What Does the 2023 Drug Supply Chain Security Act (DSCSA) Implementation Mean for Pharmacy?

As we approach the 10 year anniversary of enactment of the DSCSA and move toward the final complex interoperable electronic tracking phase, every pharmacist needs to be aware of the effects this legislation has on the pharmaceutical supply chain.  The four main areas for change include verification, authorized trading partners, product tracing and serialization. While up until now, these have mostly affected non-pharmacy supply chain partners, by 2023 various DSCSA provisions will affect the pharmacy community.[1]

2023 Challenges

DSCSA has cast a wide net. Specifically, every transaction pharmacies enter into must be recorded on T3s (Transaction History, Transaction Information, Transaction Statement) and pharmacists must match up T3s with product.[2] If they are not doing so already, pharmacies will need to confirm the licenses of wholesalers. Pharmacies will need systems for storing these documents (for 6 years), generating them if they transfer product (e.g. to another pharmacy), and retrieving them quickly pursuant to regulatory requests.  FDA is more likely to conduct pharmacy inspections pursuant to suspect product and mandate products be quarantined.  DSCSA places a responsibility on pharmacists to monitor for suspect products and report product issues. Pharmacists can be fined under the DSCSA.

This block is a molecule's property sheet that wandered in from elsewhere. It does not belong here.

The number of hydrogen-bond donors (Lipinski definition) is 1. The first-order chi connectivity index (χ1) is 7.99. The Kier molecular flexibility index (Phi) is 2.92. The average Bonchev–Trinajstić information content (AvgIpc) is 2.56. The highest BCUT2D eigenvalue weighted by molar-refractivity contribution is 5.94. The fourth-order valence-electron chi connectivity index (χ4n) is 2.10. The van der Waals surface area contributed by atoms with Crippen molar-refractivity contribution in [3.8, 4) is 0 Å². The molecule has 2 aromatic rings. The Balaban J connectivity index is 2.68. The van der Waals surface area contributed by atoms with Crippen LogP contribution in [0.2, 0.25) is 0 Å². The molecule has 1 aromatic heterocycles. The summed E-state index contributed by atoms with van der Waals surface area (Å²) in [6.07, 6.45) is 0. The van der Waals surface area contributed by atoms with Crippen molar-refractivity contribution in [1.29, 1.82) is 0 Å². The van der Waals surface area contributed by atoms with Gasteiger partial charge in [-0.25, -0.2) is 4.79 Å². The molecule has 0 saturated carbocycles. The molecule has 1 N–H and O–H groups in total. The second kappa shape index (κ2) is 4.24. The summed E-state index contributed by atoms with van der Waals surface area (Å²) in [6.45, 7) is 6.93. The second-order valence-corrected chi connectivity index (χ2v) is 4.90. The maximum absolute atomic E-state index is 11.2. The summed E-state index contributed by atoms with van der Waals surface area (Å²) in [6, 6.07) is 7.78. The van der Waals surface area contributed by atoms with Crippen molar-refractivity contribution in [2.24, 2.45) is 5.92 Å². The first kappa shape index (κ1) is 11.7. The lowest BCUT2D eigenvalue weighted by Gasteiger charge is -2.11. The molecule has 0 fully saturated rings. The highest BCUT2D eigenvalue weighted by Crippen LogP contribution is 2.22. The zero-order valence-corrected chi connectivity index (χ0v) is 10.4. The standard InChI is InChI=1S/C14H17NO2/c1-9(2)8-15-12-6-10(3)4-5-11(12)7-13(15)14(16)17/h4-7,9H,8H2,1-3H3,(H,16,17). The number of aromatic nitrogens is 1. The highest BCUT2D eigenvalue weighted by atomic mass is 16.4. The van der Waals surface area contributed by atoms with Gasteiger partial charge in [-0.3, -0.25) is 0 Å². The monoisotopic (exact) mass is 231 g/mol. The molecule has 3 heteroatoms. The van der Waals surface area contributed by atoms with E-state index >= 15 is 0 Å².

New Guidance

FDA issued two new draft guidance’s and finalized two others to assist trading partners in meeting the requirements of the DSCSA[3] to further enhance the security of prescription drugs in the U.S. Supply Chain (Table 1). One of the draft Guidance’s detailed below, “Enhanced Drug Distribution Security at the Package Level under DSCSA” has now resulted in requests from various pharmacy groups to FDA to withdraw it. Some of the key concerns for pharmacists include:

  • FDA has exceeded its legislative authority in that many of the Guidance’s recommendations are inconsistent with, and contrary to, the DSCSA (inter-operative tracing at the package level is specifically mentioned)
  • Requiring reconciliation for every shipment that comes through a pharmacy is beyond the scope of the DSCSA.
  • Additionally, pharmacies should not have to scan every product upon receipt. Not all pharmacy trading partners will have this capability.
  • The inter-operative system envisioned in the Guideline differs vastly from what industry has been working on for years, many of the functionalities do not exist and such a system cannot be built by 2023.